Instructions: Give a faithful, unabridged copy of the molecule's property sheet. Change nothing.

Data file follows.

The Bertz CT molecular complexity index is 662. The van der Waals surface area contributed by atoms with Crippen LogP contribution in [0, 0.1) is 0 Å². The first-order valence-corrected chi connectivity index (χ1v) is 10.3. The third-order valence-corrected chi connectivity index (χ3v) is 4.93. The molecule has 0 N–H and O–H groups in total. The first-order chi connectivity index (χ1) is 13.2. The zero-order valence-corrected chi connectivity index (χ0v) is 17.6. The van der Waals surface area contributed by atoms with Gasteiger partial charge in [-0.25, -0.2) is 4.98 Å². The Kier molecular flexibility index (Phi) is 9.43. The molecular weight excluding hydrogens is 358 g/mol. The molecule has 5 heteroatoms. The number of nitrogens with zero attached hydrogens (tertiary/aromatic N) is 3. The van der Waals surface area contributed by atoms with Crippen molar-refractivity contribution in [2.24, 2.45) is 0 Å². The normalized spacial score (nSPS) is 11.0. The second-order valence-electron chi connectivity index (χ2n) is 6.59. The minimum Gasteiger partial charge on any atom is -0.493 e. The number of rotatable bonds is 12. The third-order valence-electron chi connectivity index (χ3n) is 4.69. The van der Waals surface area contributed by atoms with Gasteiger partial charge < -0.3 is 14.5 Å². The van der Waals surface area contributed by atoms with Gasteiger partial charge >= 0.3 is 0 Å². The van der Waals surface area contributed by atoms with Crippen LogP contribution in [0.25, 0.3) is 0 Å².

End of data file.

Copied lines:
The Bertz CT molecular complexity index is 662. The van der Waals surface area contributed by atoms with Crippen LogP contribution in [0, 0.1) is 0 Å². The first-order valence-corrected chi connectivity index (χ1v) is 10.3. The third-order valence-corrected chi connectivity index (χ3v) is 4.93. The molecule has 0 N–H and O–H groups in total. The first-order chi connectivity index (χ1) is 13.2. The zero-order valence-corrected chi connectivity index (χ0v) is 17.6. The van der Waals surface area contributed by atoms with Gasteiger partial charge in [-0.25, -0.2) is 4.98 Å². The Kier molecular flexibility index (Phi) is 9.43. The molecular weight excluding hydrogens is 358 g/mol. The molecule has 5 heteroatoms. The number of nitrogens with zero attached hydrogens (tertiary/aromatic N) is 3. The van der Waals surface area contributed by atoms with Crippen molar-refractivity contribution in [2.24, 2.45) is 0 Å². The normalized spacial score (nSPS) is 11.0. The second-order valence-electron chi connectivity index (χ2n) is 6.59. The minimum Gasteiger partial charge on any atom is -0.493 e. The number of rotatable bonds is 12. The third-order valence-electron chi connectivity index (χ3n) is 4.69. The van der Waals surface area contributed by atoms with Gasteiger partial charge < -0.3 is 14.5 Å². The van der Waals surface area contributed by atoms with Gasteiger partial charge >= 0.3 is 0 Å². The van der Waals surface area contributed by atoms with Crippen LogP contribution in [0.25, 0.3) is 0 Å².